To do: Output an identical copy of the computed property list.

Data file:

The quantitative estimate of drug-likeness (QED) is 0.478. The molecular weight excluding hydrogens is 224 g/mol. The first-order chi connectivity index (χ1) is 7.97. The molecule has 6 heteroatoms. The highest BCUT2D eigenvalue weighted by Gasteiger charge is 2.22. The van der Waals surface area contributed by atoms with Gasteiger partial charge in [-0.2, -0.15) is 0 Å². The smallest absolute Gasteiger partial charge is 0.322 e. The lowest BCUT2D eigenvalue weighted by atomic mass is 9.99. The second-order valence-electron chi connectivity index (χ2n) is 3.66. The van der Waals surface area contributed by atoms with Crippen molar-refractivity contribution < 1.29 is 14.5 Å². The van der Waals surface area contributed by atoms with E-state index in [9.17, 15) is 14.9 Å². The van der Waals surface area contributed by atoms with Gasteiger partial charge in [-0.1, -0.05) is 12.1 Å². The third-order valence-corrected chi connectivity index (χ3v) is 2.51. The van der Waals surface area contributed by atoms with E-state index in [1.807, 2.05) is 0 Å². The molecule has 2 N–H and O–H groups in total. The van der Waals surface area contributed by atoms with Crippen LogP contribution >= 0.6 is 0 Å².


The quantitative estimate of drug-likeness (QED) is 0.478. The molecular weight excluding hydrogens is 224 g/mol. The first-order chi connectivity index (χ1) is 7.97. The molecule has 6 heteroatoms. The highest BCUT2D eigenvalue weighted by Gasteiger charge is 2.22. The van der Waals surface area contributed by atoms with Gasteiger partial charge in [-0.2, -0.15) is 0 Å². The smallest absolute Gasteiger partial charge is 0.322 e. The lowest BCUT2D eigenvalue weighted by atomic mass is 9.99. The second-order valence-electron chi connectivity index (χ2n) is 3.66. The van der Waals surface area contributed by atoms with Crippen molar-refractivity contribution < 1.29 is 14.5 Å². The van der Waals surface area contributed by atoms with E-state index in [9.17, 15) is 14.9 Å². The van der Waals surface area contributed by atoms with Gasteiger partial charge in [-0.1, -0.05) is 12.1 Å². The third-order valence-corrected chi connectivity index (χ3v) is 2.51. The van der Waals surface area contributed by atoms with E-state index in [1.807, 2.05) is 0 Å². The molecule has 2 N–H and O–H groups in total. The van der Waals surface area contributed by atoms with Crippen LogP contribution >= 0.6 is 0 Å².